What Is The Standard Of Care In Medical Malpractice Cases?
All personal injury cases involve an injured plaintiff trying to prove that the defendant breached a duty of care, and unless you are a lawyer used to dealing with such questions, it probably sounds like so much abstract legal reasoning. You have probably never thought about what the standard of care requires for a retail store owner or a driver, although you would know an obvious breach of the standard of care if it caused you to get injured. If you trip over an uneven floorboard in Best Buy, you know that the store management should have repaired it before someone got hurt, and if someone runs a stop sign and crashes into your car, you know they should have been more careful. The minute you walk into a doctor’s office, though, you are actively aware that the doctor’s job is to make decisions that will give you the best chance of recovery and will not make your health worse. If you are a doctor, though, you are aware of how it is impossible to know about every possible risk factor of every patient or to prevent every adverse outcome. Proving medical malpractice is not as simple as it may seem. If a doctor’s error or negligence made your illness worse, contact a South Carolina medical malpractice lawyer.
What Constitutes a Breach of the Standard of Care?
No one walks into a hospital emergency room and says, “I’m having an ischemic stroke. Give me Activase.” They only know that they have a terrible headache and don’t feel right. It’s up to the doctor to determine quickly whether the headache is due to migraine, meningitis, a concussion, or some other cause, and to act accordingly. Unlike in the movies, it is not usually possible for doctors to tell, as soon as they see a patient, what the problem is or how to treat it. They must also decide whether the patient’s condition is serious enough to require admission to the hospital or if the patient is stable enough to go home until they can see a doctor at a follow-up appointment.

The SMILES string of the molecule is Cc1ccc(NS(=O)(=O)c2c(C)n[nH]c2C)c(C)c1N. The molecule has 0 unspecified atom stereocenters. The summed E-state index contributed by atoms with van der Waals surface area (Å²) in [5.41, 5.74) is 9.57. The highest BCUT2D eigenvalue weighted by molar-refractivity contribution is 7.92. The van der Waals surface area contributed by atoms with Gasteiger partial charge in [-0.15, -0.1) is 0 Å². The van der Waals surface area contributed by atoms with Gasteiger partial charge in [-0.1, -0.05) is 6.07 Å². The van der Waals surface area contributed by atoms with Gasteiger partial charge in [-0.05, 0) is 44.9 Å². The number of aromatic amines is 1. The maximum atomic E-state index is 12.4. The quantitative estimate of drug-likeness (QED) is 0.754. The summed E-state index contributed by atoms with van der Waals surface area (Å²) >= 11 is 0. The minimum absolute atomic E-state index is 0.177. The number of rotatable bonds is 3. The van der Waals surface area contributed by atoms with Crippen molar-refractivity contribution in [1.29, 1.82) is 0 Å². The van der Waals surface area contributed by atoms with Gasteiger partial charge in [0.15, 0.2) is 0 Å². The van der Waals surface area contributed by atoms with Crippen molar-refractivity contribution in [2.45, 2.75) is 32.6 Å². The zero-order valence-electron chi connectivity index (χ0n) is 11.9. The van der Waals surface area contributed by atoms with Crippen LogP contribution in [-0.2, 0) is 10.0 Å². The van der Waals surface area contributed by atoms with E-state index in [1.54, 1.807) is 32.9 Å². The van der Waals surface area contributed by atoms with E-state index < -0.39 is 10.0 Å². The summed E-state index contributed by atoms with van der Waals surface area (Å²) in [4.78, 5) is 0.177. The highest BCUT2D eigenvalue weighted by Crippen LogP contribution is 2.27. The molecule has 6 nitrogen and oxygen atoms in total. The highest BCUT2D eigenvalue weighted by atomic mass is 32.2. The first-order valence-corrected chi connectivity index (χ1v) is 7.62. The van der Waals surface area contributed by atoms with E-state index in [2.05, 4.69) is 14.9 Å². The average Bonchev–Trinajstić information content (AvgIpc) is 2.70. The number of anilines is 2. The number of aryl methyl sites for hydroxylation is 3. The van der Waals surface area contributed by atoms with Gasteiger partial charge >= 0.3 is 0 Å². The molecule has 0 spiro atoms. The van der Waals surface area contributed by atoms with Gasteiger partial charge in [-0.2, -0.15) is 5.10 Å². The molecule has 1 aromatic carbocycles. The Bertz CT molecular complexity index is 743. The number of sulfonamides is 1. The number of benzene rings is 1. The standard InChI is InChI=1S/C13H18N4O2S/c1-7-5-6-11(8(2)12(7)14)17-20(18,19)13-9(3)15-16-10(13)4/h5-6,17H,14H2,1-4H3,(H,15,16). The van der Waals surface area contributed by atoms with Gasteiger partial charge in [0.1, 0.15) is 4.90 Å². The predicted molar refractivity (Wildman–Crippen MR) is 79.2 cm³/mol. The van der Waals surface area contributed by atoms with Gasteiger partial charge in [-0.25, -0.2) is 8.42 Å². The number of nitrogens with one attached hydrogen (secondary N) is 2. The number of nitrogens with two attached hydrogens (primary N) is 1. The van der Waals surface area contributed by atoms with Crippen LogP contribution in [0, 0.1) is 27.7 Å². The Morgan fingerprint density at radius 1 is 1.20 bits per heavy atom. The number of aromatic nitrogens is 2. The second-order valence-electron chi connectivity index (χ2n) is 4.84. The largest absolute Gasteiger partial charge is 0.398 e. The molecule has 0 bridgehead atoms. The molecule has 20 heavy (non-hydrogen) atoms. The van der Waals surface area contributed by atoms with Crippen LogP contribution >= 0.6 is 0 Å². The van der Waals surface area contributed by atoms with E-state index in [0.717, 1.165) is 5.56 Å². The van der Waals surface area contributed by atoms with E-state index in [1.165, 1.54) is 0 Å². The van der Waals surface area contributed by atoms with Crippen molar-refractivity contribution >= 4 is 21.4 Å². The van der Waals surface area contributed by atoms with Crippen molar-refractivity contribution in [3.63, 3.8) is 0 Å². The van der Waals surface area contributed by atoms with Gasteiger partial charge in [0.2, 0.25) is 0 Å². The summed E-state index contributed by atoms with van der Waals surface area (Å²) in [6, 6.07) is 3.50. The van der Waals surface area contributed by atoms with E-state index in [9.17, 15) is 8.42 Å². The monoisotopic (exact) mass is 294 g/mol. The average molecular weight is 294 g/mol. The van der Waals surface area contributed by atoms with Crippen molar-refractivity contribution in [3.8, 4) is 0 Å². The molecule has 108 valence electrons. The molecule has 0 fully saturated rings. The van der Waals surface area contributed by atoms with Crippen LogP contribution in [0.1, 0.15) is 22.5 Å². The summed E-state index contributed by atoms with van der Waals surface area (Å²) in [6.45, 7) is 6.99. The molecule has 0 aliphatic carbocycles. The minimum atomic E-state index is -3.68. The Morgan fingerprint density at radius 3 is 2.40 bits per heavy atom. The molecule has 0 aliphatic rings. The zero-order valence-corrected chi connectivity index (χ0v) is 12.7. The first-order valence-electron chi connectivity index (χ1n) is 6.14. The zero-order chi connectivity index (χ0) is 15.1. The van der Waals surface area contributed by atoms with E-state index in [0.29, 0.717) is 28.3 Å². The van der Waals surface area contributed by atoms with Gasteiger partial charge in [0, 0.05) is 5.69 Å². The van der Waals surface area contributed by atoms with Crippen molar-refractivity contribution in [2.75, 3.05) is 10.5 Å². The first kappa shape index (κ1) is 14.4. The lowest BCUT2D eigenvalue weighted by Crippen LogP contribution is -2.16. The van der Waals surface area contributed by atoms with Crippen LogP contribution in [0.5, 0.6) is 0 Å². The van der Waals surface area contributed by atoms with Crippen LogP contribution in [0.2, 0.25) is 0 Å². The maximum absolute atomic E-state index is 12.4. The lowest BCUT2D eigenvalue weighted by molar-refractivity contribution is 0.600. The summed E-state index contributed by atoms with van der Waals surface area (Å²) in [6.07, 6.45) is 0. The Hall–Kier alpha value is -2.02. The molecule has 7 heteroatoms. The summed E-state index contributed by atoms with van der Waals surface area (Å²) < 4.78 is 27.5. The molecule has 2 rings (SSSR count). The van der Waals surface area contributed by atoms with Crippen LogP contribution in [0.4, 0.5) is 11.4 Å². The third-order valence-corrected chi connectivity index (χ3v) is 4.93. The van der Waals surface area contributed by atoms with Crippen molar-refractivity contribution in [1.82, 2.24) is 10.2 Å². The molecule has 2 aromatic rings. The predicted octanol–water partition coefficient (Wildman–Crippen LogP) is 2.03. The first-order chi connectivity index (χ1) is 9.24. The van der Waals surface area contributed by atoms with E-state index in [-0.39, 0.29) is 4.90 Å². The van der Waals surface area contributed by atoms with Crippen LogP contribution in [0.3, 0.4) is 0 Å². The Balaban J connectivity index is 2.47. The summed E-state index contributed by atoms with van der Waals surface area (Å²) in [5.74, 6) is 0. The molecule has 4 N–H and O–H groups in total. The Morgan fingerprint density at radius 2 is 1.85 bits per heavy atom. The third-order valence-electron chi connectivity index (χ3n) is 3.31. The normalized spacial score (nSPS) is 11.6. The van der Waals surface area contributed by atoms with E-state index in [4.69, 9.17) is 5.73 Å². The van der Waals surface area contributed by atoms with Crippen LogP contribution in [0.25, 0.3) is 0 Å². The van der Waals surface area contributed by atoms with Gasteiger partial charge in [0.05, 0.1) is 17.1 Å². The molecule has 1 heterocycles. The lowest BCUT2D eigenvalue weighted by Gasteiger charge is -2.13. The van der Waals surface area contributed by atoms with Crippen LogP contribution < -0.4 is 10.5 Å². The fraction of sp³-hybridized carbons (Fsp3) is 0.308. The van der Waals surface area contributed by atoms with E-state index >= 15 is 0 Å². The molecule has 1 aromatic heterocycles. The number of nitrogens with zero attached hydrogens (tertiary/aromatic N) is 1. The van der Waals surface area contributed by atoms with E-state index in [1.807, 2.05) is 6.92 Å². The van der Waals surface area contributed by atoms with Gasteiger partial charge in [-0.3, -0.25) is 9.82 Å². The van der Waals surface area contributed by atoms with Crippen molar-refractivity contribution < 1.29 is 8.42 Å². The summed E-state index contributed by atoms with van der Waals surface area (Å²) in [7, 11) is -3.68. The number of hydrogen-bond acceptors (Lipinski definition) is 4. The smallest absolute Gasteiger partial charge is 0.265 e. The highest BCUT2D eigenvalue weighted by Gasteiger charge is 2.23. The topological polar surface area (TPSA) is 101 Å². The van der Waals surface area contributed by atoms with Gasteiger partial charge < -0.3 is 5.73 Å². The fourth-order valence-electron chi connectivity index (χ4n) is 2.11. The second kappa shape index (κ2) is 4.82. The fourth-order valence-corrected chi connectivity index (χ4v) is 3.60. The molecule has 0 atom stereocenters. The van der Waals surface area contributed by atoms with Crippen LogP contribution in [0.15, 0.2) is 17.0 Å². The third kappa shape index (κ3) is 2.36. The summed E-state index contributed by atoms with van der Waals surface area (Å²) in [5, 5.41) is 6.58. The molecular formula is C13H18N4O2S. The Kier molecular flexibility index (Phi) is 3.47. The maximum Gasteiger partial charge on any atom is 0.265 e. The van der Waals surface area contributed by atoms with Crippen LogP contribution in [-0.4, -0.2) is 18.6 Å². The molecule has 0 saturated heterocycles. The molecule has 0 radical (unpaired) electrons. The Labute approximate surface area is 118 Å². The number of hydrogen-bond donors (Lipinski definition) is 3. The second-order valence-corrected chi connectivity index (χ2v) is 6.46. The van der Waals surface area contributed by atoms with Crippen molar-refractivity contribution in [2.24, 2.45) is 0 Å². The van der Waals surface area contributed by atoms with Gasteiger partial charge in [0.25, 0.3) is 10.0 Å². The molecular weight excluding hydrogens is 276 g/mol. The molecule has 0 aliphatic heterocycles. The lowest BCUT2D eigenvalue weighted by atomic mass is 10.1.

These are some mistakes by physicians that have led to medical malpractice lawsuits:
- Not doing a diagnostic test that would have enabled a correct diagnosis
- Sending a patient home from the emergency room or from an outpatient clinic when the patient required hospitalization
- Not seeking out relevant information about the patient’s medical history, whether through speaking to the patient directly or reviewing their chart
- Not referring a patient to the relevant specialist or consulting a relevant specialist
- Prescribing a drug that is contraindicated (not considered safe) for a patient with that medical history
Knowing the right thing to do in a given medical situation requires a lot of expertise. An orthopedic surgeon cannot have an authoritative opinion about whether an oncologist made the right decision about a patient. Therefore, medical malpractice cases require your lawyer to consult with many doctors of similar professional background of the one who allegedly treated you in a negligent manner.
Let Us Help You Today
Your Columbia personal injury lawyer can help you navigate the complex process of recovering compensation after being injured due to a medical error. Contact The Stanley Law Group for a consultation.